My songs talk about hurt and brokenness because I felt that way for a long time. So I couldn’t just write songs about being happy. I needed God to be real for me in the person I saw in the mirror every day.

I’ve been on this journey of healing. Right now I feel like I’m in a season of bravery, but it’s taken a long time to get here. I come from a broken home, single parent family, I went through domestic violence. I can sing that sob story, but I refuse to let that be the last thing you say about me.

Did the church support you?

I said nothing because I felt ashamed. I was embarrassed. I felt that people wouldn’t support me or people would say it’s my fault!

I couldn’t talk to my family for a long time. We put on our Sunday best and we want it to look like we’re this beautiful couple and everything is perfect. We’re guilty of that sometimes as Christians – we put that pressure on people that we have to show perfection.

Listen, we’re saved by grace and we need grace every day. I couldn’t share it to the church for a long long long time. When I was finally able to write the song ‘Priceless’, so many people sent messages. They felt sorry for me. So many people were shocked. But it was like a burden came off my shoulders, I felt like now I could be honest.

Singing is such a spiritual experience. You don’t have to be singing gospel music to know that. Have there been moments where you feel God’s presence?

One hundred per cent! Or I’ve made it a God moment! You could be singing something like ‘Tears in Heaven’ – I’ve worked with Eric [Clapton] for 14 years and done every tour. We’ve sung that song many times. There have been times when I’ve been singing it saying “Lord, would you know my name?” You make it personal. You make it a God moment.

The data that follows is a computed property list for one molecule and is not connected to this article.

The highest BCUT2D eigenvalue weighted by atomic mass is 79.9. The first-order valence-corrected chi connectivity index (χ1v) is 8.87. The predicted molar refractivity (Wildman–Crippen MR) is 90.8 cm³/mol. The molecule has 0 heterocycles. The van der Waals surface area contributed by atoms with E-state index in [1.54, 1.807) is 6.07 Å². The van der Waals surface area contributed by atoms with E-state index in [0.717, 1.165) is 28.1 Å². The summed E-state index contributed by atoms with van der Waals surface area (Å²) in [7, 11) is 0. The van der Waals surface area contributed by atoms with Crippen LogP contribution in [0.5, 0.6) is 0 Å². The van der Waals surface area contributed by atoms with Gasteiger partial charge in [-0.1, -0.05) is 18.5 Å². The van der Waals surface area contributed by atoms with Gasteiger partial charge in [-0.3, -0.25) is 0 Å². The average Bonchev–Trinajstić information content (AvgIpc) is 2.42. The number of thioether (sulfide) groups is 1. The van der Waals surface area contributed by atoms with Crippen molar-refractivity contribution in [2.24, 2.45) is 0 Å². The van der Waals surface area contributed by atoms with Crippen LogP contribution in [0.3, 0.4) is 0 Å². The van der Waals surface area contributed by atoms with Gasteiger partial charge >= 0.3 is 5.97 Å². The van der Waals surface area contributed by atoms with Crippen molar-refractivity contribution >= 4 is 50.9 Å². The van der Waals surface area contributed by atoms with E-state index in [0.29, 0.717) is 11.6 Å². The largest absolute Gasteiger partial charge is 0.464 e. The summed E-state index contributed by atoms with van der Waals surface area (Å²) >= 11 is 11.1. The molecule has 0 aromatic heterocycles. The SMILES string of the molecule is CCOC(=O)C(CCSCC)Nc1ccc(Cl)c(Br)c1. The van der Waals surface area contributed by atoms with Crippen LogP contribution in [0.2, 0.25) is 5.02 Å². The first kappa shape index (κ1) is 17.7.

What’s the biggest lesson you’ve learned about yourself in life?

I’m good enough. I’m not here by accident. God has a purpose for me. My path may not be yours, but I’m good enough. Once I accept that, then I can accept opportunities and I can walk in that.

I’m 43 and some people would say "you’ve missed the boat". I say “what does God say about it?” So I’m going to go forward. I think this is my time to be me and to shine. If the Lord would have it that way and open the doors then great. I’ve learned to be brave and that I can do this.

Michelle John was speaking to Loretta Andrews on Premier Christian Radio’s ‘Drive’ program. Listen again at premierchristianradio.com/drive

Click here to request a free copy of Premier Christianity magazine